In the daily whirlwhind of proposal deadlines, conference planning, marketing campaigns (and insert every other marketing task possible), it is easy to lose sight of tangible matters that affect our employees. It’s also easy to succumb to the weight of too much workload for too little staff and delegate workload equally but inequitably. As a supervisor, your logical thought process may be to divide the workload evenly since everybody on your team (yourself included) have the same number of hours in a given day. You work as a team to get through your collective to-do’s in order to best serve your company… or so you think. As a supervisor you should be aware of the unintended consequences of this workload approach and recognize that what you may deem fair actually isn’t.
According to a recent survey conducted by GoodHire, how employees view the role of their managers is indicative of where managers’ actual value may lay:
  • 84% of American workers said they could do their manager’s job.
  • 83% of American workers said they could do their own job without their managers.
  • 82% of American workers said they would potentially quit their job because of a bad manager.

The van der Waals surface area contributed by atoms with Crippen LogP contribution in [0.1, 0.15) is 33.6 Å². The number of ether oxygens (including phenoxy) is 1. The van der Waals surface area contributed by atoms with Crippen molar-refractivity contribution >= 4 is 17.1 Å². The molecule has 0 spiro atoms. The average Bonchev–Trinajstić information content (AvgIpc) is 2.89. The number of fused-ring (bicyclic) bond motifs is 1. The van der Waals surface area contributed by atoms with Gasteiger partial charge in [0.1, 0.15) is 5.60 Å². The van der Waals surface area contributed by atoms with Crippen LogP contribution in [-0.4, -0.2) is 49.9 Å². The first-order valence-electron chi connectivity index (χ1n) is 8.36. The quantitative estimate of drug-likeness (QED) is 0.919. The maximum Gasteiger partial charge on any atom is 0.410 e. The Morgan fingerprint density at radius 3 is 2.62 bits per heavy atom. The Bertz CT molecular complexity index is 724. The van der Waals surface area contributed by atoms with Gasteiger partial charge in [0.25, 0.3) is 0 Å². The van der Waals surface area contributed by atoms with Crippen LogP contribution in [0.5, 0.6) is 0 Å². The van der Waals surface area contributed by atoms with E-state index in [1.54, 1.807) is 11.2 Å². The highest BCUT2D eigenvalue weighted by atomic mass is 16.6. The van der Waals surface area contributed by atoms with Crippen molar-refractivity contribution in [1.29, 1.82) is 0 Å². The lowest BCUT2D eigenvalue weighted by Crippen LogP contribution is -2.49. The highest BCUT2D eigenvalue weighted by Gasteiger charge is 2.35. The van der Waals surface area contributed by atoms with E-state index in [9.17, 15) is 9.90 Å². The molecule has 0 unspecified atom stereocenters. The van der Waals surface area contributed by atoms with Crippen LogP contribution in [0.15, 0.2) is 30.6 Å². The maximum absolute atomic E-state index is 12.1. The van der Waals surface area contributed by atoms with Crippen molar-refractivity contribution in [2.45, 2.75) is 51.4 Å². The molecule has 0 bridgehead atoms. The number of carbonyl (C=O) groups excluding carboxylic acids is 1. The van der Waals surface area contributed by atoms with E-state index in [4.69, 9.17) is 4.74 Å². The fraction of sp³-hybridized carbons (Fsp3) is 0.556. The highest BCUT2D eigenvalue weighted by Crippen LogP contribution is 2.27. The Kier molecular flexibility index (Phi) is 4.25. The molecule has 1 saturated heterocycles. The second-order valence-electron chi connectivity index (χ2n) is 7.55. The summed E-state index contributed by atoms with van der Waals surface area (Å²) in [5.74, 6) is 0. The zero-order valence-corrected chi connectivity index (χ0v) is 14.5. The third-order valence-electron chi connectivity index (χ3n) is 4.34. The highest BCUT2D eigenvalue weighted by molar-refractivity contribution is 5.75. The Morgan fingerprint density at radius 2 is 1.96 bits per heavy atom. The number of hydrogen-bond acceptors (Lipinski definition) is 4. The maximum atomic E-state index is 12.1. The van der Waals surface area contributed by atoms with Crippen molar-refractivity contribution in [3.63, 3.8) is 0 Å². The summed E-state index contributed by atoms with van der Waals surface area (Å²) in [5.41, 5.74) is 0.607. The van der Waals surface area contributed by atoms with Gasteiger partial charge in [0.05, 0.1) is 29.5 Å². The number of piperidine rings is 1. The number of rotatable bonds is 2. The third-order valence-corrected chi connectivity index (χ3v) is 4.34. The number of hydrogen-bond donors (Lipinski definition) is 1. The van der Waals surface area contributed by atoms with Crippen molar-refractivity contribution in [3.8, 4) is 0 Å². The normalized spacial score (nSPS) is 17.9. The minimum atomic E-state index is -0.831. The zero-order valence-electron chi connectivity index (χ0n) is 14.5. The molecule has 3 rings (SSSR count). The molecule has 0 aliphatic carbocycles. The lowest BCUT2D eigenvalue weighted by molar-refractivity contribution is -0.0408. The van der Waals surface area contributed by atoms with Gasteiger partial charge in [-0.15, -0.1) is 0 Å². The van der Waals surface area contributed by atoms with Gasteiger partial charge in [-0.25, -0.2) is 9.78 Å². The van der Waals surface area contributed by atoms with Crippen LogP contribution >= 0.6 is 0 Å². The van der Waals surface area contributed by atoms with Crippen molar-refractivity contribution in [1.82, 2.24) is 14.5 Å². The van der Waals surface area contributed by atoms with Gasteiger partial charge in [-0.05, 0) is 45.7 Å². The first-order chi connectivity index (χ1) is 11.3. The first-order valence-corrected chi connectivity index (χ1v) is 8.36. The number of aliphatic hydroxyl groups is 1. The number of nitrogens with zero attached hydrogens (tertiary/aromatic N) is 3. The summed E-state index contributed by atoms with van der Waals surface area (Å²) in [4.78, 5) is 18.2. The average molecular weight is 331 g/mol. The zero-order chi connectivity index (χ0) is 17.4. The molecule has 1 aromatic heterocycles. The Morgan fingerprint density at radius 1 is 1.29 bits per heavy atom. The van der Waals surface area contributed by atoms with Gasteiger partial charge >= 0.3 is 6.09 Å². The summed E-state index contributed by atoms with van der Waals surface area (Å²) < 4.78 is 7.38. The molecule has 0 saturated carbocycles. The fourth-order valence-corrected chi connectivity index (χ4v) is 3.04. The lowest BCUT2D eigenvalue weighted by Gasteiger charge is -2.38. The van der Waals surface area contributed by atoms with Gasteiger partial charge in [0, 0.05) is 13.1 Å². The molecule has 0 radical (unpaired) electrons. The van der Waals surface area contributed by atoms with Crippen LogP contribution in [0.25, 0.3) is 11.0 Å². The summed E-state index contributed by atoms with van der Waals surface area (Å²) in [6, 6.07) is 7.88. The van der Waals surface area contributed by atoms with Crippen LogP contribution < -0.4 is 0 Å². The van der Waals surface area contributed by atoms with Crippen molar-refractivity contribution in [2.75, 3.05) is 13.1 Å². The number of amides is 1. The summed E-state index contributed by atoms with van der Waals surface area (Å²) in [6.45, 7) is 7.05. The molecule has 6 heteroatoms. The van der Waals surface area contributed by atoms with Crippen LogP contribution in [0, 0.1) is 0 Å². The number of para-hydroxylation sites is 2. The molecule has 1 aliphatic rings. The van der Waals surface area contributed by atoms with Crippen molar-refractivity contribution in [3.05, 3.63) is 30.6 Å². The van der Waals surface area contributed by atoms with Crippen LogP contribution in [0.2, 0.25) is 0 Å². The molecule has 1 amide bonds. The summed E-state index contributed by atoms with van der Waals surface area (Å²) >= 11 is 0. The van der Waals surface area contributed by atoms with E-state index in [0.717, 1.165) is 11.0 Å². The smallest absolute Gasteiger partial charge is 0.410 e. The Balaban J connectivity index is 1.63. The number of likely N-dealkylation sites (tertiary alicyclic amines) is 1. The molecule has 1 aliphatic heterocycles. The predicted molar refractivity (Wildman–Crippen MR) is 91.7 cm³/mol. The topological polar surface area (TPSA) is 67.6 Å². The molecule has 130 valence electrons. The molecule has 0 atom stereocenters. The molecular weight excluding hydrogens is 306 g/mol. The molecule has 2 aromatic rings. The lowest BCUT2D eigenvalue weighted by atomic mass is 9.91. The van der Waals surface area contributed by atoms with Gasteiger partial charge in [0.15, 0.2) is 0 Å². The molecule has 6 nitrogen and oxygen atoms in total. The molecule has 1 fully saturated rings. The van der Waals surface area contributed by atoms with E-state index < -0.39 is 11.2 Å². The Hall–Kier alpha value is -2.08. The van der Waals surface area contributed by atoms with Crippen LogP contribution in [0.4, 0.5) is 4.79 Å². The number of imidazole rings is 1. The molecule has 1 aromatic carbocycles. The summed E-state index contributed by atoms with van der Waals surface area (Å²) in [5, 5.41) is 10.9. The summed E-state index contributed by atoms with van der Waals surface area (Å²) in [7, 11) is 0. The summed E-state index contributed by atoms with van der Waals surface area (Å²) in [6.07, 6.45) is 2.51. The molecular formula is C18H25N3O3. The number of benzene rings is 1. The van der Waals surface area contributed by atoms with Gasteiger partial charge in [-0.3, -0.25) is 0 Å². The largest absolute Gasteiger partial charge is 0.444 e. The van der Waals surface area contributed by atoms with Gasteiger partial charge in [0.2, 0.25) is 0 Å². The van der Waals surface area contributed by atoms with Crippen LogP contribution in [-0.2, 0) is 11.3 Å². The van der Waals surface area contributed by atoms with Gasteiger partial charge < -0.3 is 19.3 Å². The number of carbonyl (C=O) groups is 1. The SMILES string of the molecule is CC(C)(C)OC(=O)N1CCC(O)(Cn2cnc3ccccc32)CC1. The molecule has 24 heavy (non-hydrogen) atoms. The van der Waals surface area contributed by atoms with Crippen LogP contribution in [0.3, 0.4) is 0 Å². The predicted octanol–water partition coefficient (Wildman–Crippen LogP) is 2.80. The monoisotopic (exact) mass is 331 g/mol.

Yikes! It may seem that most employees don’t hold their managers in high esteem. However, this doesn’t necessarily mean managers across the board are deemed incompetent. These self-reported results could be more indicative of just how competent employees are. They are good at their jobs so they don’t need heavy oversight and they have just as much potential to be a leader in their company as current leaders in their company – which you might have already believed, especially if you feel they can handle more of the shared workload. That’s great! For the company that is. What does that mean for first-time supervisors? It means you’re in a tricky spot.

Here’s why and what to consider:

When dissecting the results, GoodHire pinpointed what most often caused employees to dislike their managers. “Respondents said they are most irritated by a manager who is overbearing and micromanages, as well as a manager who expects them to work outside of working hours.” As a first-time supervisor, pay special attention to the latter part.